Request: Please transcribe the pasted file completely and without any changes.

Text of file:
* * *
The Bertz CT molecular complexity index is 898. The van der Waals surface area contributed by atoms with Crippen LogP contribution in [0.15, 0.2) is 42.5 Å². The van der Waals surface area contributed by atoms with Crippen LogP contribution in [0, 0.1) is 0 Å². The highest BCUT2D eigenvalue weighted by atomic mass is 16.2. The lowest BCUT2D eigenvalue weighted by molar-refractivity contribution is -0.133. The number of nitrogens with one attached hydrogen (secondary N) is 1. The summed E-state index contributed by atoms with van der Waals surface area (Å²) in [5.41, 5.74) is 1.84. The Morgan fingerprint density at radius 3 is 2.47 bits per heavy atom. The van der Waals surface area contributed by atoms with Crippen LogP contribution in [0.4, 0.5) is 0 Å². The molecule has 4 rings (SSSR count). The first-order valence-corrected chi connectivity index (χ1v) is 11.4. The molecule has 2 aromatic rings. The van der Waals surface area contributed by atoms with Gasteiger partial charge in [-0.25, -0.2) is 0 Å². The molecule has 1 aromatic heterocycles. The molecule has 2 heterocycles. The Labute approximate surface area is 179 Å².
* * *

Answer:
The Bertz CT molecular complexity index is 898. The van der Waals surface area contributed by atoms with Crippen LogP contribution in [0.15, 0.2) is 42.5 Å². The van der Waals surface area contributed by atoms with Crippen LogP contribution in [0, 0.1) is 0 Å². The highest BCUT2D eigenvalue weighted by atomic mass is 16.2. The lowest BCUT2D eigenvalue weighted by molar-refractivity contribution is -0.133. The number of nitrogens with one attached hydrogen (secondary N) is 1. The summed E-state index contributed by atoms with van der Waals surface area (Å²) in [5.41, 5.74) is 1.84. The Morgan fingerprint density at radius 3 is 2.47 bits per heavy atom. The van der Waals surface area contributed by atoms with Crippen LogP contribution in [0.4, 0.5) is 0 Å². The molecule has 4 rings (SSSR count). The first-order valence-corrected chi connectivity index (χ1v) is 11.4. The molecule has 2 aromatic rings. The van der Waals surface area contributed by atoms with Gasteiger partial charge in [-0.25, -0.2) is 0 Å². The molecule has 1 aromatic heterocycles. The molecule has 2 heterocycles. The Labute approximate surface area is 179 Å².